Researchers extracted the relationship between strain and composition in a battery material by applying machine-learning methods to atomic-scale images obtained in part at the Advanced Light Source (ALS).
SIGNIFICANCE AND IMPACT
The work could lead to more durable batteries and also highlights the potential of integrating microscopy techniques with machine learning to gain insights into complex materials.
Science in charge of charging
Today’s rechargeable batteries are a wonder, but they’re still far from perfect. Eventually, they wear out and need recycling and (sometimes expensive) replacement. But what if batteries were indestructible? A new analytical approach to building better batteries could help speed the arrival of that day.
Researchers from Stanford University and collaborators at Berkeley Lab, MIT, and other institutions recently developed a machine-learning method to quantitatively analyze high-resolution microscopy images from a battery cathode material. Their image-learning framework was able to extract the underlying physical relationship between strain and composition, a fundamental material property relevant to battery failure. Eventually, the researchers say, the revelations could lead to batteries that last much longer than today’s.
The nanofracture factor
A material’s performance is a function of both its chemistry and the physical interactions occurring at the atomic scale, what scientists refer to as “chemo-mechanics.” What’s more, the smaller things get and the more diverse the atoms making up the material are, the harder it is to predict how the material will behave.
For example, the cathode in a rechargeable battery is the source of the lithium ions that flow back and forth during each charge–discharge cycle. The mechanical strain on the cathode material eventually results in nanofractures, leading to battery failure.
Lithium iron phosphate (LixFePO4, or LFP) is a cathode material that’s gaining popularity with electric car makers and other battery-intensive businesses. However, key questions remain unanswered regarding the material’s elasticity and deformation, particularly when lithium-rich and lithium-poor phases are present simultaneously.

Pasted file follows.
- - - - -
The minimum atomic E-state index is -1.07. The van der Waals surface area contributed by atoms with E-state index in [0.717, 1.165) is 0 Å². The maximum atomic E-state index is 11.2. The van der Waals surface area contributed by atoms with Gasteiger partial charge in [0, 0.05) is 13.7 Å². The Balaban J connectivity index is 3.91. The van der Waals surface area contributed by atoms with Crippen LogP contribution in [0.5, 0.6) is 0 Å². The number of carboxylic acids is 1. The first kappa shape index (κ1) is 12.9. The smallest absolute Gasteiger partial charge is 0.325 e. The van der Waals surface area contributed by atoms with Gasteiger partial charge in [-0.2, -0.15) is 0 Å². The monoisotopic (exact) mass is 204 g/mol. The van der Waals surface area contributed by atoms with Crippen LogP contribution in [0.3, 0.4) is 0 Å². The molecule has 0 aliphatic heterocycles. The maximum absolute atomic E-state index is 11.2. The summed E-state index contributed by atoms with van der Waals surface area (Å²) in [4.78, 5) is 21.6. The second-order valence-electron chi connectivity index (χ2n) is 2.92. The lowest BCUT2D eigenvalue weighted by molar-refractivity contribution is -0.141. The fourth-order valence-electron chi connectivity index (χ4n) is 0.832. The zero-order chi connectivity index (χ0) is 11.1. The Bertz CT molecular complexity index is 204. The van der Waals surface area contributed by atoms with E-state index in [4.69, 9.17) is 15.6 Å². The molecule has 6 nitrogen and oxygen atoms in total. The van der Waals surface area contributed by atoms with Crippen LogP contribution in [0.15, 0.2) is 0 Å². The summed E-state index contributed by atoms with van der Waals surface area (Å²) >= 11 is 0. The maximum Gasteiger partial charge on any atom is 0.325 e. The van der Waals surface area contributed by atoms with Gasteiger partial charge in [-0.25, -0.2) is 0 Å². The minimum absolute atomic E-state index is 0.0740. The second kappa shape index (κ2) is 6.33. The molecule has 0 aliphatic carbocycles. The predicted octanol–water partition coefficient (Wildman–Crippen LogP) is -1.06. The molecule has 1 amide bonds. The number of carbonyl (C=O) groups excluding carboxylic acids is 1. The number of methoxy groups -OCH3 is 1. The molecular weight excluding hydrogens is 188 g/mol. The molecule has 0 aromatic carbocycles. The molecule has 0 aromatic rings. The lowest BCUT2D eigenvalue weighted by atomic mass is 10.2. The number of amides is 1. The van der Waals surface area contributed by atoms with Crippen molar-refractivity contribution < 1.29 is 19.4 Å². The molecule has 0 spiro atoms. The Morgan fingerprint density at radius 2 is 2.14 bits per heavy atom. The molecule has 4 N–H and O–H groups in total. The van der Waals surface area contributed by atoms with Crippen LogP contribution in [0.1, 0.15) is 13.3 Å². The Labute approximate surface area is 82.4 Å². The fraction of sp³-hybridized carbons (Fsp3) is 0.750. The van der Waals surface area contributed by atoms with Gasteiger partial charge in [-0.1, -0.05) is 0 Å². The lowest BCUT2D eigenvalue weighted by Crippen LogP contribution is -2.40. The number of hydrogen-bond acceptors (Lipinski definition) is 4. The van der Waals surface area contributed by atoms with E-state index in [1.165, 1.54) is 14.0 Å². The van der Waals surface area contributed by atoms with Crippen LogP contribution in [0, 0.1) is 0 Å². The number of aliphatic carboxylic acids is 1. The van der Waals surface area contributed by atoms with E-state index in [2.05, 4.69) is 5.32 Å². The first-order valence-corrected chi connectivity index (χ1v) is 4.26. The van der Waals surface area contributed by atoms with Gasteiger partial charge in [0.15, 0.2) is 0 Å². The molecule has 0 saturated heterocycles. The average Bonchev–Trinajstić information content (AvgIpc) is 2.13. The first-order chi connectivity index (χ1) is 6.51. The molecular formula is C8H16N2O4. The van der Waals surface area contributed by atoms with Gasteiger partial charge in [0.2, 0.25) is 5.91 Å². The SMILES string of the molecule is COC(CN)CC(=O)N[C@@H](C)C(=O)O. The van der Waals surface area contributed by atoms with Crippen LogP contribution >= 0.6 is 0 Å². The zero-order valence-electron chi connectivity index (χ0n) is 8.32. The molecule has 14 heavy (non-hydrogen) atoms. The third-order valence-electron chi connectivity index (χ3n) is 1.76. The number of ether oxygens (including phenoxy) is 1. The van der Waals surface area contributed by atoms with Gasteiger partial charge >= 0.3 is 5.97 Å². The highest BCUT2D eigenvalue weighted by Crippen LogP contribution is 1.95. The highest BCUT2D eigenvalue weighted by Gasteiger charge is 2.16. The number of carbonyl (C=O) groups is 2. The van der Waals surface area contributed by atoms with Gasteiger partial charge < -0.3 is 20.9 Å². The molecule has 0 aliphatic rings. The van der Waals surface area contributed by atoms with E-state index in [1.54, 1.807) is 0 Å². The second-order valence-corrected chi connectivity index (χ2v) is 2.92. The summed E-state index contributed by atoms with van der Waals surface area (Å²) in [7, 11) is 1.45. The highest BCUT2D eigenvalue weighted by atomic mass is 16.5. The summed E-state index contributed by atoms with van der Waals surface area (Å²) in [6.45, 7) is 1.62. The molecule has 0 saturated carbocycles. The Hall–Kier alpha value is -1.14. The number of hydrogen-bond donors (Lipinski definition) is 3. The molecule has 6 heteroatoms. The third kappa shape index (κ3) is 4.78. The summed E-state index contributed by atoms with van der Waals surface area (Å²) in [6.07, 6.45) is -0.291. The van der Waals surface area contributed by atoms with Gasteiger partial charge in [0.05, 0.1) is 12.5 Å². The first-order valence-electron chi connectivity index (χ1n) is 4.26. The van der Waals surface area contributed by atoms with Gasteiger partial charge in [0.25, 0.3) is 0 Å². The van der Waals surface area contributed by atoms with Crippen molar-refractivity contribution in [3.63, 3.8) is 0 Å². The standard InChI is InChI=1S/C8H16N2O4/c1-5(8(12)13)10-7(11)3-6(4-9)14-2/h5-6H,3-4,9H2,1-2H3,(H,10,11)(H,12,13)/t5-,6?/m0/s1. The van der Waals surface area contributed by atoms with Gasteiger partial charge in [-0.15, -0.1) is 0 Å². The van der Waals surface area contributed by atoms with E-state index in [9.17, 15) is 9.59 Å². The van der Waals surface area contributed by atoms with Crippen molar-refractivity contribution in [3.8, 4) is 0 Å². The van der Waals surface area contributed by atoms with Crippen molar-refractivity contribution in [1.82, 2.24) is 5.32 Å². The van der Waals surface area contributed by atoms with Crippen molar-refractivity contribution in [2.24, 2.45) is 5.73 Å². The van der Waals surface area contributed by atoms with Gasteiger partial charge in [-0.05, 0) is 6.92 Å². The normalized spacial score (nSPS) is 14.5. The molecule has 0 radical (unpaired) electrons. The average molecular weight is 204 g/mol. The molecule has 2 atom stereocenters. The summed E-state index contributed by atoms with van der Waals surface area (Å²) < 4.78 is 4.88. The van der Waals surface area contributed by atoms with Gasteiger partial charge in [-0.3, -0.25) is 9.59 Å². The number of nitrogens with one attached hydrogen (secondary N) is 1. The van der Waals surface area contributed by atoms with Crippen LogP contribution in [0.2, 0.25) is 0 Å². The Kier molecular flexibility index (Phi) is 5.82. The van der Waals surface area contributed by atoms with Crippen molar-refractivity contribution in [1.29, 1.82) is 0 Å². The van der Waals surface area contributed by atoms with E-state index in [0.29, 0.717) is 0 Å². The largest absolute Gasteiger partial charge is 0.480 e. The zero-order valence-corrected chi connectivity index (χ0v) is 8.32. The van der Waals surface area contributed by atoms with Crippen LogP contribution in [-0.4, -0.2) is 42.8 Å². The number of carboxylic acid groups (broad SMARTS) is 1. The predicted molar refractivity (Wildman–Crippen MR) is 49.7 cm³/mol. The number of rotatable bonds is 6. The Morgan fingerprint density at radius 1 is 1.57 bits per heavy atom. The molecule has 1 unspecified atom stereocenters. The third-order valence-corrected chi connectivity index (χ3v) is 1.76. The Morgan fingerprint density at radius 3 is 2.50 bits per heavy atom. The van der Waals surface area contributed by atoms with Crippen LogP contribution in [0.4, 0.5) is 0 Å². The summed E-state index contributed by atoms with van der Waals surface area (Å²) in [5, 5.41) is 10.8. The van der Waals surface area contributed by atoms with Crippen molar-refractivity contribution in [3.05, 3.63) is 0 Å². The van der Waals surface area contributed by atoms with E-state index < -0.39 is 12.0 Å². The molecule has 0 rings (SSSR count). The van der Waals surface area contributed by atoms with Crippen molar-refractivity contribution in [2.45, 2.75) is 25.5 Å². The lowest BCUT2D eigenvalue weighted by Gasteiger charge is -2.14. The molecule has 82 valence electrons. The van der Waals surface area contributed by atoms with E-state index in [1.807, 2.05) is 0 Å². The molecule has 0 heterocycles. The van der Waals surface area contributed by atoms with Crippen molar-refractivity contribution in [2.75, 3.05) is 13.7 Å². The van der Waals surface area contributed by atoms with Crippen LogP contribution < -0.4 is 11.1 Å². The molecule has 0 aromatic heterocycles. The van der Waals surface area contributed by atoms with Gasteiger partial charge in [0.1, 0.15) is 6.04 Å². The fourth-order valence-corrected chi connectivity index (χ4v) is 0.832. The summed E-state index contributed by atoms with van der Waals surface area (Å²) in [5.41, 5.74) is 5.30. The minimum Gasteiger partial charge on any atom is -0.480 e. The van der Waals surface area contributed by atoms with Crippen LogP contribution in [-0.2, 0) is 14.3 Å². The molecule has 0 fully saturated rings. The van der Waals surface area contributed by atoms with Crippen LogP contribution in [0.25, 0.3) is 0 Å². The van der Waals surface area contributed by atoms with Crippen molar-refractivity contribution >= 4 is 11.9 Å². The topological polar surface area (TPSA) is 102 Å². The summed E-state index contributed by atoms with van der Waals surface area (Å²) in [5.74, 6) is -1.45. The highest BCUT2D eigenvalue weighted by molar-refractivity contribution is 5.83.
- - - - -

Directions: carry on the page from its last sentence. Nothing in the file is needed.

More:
Correlative image learning
In this work, the researchers combined two complementary, high-resolution microscopy techniques. First, a new kind of scanning transmission electron microscopy (4D-STEM), performed at Berkeley Lab’s Molecular Foundry, provided information about localized strains in a given particle by measuring lattice deformations. Second, x-ray spectro-ptychography, performed on the same particles at ALS Beamline 184.108.40.206 (COSMIC), provided nanoscale-resolution, element-specific maps of lithium composition. The images were aligned into stacks containing each particle’s correlated compositional and structural features.
To extract the connection between composition and strain, the researchers applied a machine-learning algorithm that took into consideration the data, theoretical models, and physical constraints. The results showed that the strain varies almost linearly with lithium composition—a direct, nanoscale validation of Vegard’s law for alloys, an empirically derived relationship between an alloy’s lattice constant and its elemental concentration.
New directions for the future
The researchers note that, in addition to being relevant to improving battery lifetimes, their method is generalizable to most crystalline materials, particularly those that are difficult to characterize. They also anticipate that the approach can be adapted to dynamic systems, where laws governing reaction kinetics and transport can be learned.
One practical outcome might be battery-control software that manages charging and discharging to improve battery life. Another is the development of more accurate computational models that allow engineers to explore alternative electrode materials on a computer.
In general, this image-learning framework provides both the means and motivation to develop a more fundamental understanding of the mechanics at play in functional materials, demonstrating the potential of merging correlative microscopy with physics-constrained image learning for scientific discovery.
Contact: Will Chueh
Researchers: H.D. Deng, N. Jin, E.G. Lomeli, R. Yan, J. Liu, and W. Cai (Stanford University); H. Zhao, D. Fraggedakis, and M.Z. Bazant (Massachusetts Institute of Technology); L. Hughes, B.H. Savitzky, and C. Ophus (Berkeley Lab); A. Borbély (Mines Saint-Etienne, France); Y.-S. Yu (ALS and Chungbuk National University, Republic of Korea); D.A. Shapiro (ALS); A.M. Minor (Berkeley Lab and UC Berkeley); and W.C. Chueh (Stanford University and SLAC National Accelerator Laboratory).
Funding: Toyota Research Institute, National Science Foundation, and U.S. Department of Energy, Office of Science, Basic Energy Sciences program (DOE BES). Operation of the ALS is supported by DOE BES.
Publication: H.D. Deng, H. Zhao, N. Jin, L. Hughes, B.H. Savitzky, C. Ophus, D. Fraggedakis, A. Borbély, Y.-S. Yu, E.G. Lomeli, R. Yan, J. Liu, D.A. Shapiro, W. Cai, M.Z. Bazant, A.M. Minor, and W.C. Chueh, “Correlative image learning of chemo-mechanics in phase-transforming solids,” Nat. Mater. 21, 547 (2022), doi:10.1038/s41563-021-01191-0.
Adapted from the Stanford University press release, “Stanford scientists combine AI and atomic-scale images in pursuit of better batteries.”
ALS SCIENCE HIGHLIGHT #463